June 24, 1999
An Explosive Reality
He's been at it for decades, first as a United Farm Workers organizer in California, later as head of an urban-renewal program in an Israeli development town. Now 57, he's been living for the last decade in Sacramento, running an agency that mediates Indian tribal conflicts with the federal government.
None of this prepared him for his latest clash, though. As president of Kenesset Israel Torah Center, a local Orthodox congregation, Haberfeld was rousted from his bed in the pre-dawn hours of June 18 to learn that his synagogue had been firebombed. Go mediate that.
Kenesset Israel was one of three Sacramento synagogues torched last Friday morning, all within minutes of each other. Law enforcement sources are calling it a "coordinated" attack, involving "fairly sophisticated" incendiary devices. No anti-Semitic attack of this scale or complexity has occurred in America in years, if ever.
This being California, some local Jews were reacting with a sort of laid-back, philosophical shrug. Haberfeld, for example, says he and his fellow congregants are "taking it in stride." The converted frame house where they prayed is completely gutted, leaving the congregation homeless. Haberfeld says it's all "part of Jewish life, both historical and contemporary."
Not that he takes it lying down. He's just less indignant than some because he's not shocked. "What is characteristic of our synagogue," he says, "is that we all have relatives and friends in Israel. So we've been living with this thing for some time in one form or another. We don't expect not to be bombed."
Leaflets found at two bomb sites claimed credit in the name of "Slavic" militants. They blamed "the International Jew World Order" for NATO's bombing of Serbia. But sources close to the investigation say Serb émigré involvement is unlikely. Evidence points to organized groups of white supremacists long active in the Sacramento area. It looks like the same old haters. Only the excuse is new.
New, too, is the unprecedented outpouring of sympathy from non-Jews: two solidarity rallies, collections taken up by Methodist, Japanese-American and black groups, and countless citizens displaying in their windows a "Chai" solidarity poster published by the local daily paper.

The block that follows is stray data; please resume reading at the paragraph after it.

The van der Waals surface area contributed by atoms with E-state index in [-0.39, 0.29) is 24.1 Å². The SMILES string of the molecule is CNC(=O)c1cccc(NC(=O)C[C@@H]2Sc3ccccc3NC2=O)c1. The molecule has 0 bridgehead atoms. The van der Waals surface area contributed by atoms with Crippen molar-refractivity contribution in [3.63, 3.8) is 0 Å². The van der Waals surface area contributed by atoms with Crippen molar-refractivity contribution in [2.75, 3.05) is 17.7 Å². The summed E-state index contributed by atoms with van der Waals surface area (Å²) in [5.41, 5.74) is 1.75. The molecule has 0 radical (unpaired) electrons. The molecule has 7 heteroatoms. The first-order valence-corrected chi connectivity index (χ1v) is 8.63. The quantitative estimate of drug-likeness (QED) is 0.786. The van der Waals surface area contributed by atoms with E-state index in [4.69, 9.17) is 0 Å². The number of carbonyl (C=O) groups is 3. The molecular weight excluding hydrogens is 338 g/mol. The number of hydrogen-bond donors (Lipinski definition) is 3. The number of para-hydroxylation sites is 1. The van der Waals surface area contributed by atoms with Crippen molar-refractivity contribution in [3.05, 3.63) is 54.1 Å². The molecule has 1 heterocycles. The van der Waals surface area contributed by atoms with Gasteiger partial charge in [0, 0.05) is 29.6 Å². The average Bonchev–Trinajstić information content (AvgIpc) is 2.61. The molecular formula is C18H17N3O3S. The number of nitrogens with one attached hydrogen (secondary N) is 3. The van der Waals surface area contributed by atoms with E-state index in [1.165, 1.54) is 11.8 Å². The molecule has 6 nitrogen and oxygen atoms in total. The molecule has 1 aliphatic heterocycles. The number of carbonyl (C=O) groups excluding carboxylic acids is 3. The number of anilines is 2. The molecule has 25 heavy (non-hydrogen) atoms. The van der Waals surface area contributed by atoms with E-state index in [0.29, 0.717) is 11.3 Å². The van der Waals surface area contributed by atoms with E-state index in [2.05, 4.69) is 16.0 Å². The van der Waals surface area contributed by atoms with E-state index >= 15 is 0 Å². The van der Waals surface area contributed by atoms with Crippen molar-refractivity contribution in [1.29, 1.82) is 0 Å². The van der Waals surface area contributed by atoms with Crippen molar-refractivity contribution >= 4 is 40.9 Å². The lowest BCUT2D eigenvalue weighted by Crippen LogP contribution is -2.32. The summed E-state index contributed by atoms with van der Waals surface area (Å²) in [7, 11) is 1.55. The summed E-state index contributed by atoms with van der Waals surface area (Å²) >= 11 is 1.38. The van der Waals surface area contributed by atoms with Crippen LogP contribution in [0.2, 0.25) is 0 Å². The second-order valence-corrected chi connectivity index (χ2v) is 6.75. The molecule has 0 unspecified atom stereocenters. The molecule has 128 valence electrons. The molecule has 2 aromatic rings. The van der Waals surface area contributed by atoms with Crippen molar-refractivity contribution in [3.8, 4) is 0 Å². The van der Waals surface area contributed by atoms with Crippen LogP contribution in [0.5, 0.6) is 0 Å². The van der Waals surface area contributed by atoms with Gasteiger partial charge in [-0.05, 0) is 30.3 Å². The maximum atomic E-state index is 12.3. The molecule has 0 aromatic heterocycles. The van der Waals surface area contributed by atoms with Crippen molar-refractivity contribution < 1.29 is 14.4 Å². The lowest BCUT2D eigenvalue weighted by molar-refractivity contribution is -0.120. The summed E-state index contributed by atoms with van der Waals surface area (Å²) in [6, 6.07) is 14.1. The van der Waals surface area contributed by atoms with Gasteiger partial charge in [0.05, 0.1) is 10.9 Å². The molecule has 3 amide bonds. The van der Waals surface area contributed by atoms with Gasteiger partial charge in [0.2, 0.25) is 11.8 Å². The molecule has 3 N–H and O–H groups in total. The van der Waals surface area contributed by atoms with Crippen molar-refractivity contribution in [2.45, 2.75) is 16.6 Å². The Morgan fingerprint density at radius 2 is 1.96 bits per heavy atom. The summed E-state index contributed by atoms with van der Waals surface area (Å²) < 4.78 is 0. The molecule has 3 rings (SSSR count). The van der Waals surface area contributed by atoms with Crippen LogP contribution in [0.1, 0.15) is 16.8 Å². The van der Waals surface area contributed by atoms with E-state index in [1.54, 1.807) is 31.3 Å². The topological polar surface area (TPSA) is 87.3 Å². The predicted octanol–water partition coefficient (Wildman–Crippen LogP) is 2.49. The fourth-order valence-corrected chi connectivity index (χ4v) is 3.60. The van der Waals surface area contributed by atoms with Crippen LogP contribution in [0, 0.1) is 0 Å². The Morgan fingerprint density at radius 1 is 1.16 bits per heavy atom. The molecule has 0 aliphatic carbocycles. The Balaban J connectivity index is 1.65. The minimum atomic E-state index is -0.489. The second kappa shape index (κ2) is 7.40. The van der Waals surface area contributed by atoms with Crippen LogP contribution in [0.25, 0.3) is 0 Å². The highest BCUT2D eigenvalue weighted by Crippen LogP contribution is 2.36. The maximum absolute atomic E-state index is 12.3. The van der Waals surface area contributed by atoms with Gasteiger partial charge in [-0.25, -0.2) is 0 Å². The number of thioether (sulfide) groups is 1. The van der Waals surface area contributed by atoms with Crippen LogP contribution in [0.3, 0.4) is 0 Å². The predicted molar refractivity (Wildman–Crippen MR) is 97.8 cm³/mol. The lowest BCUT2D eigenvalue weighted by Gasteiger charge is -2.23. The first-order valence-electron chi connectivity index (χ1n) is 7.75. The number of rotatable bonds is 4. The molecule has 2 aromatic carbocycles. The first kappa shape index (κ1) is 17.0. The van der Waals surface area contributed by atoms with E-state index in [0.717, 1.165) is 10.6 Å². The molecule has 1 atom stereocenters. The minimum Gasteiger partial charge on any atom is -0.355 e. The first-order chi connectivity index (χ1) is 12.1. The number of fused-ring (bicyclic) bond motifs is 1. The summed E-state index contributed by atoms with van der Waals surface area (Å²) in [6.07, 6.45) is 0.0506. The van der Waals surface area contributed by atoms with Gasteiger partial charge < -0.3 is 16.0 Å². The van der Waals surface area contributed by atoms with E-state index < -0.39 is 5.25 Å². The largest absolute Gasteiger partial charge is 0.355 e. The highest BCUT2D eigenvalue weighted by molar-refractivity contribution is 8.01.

"If it's the Jewish community today, it could be the Asian-American community tomorrow and the African-American community the day after," says Beryl Michaels, director of the Sacramento Jewish Federation.
Not surprisingly, most local Jews aren't responding with the same equanimity as Steven Haberfeld. Many voice unvarnished outrage. Rabbi Brad Bloom of Congregation B'nai Israel, a Reform temple that suffered more than $800,000 in damage, publicly compared the attacks to Kristallnacht, the night in 1938 when Nazis torched most of the synagogues in Germany. He wasn't the only one making the comparison.
But the outrage is sparking its own backlash. A good number of local Jews, it appears, were steamed at the Kristallnacht comparison. "It's obscene, and it cheapens the memory of the Holocaust," says Hillard Fahn, a member of a leading Sacramento Jewish family and a close observer of the community. "Kristallnacht was an attack by Germany on its Jewish community. What happened here was an attack by a small group of idiots, which was condemned immediately by the non-Jewish community, the police and the mayor." In fact, Fahn says, the outpouring from the general community "only showed how much of a fringe element these people are."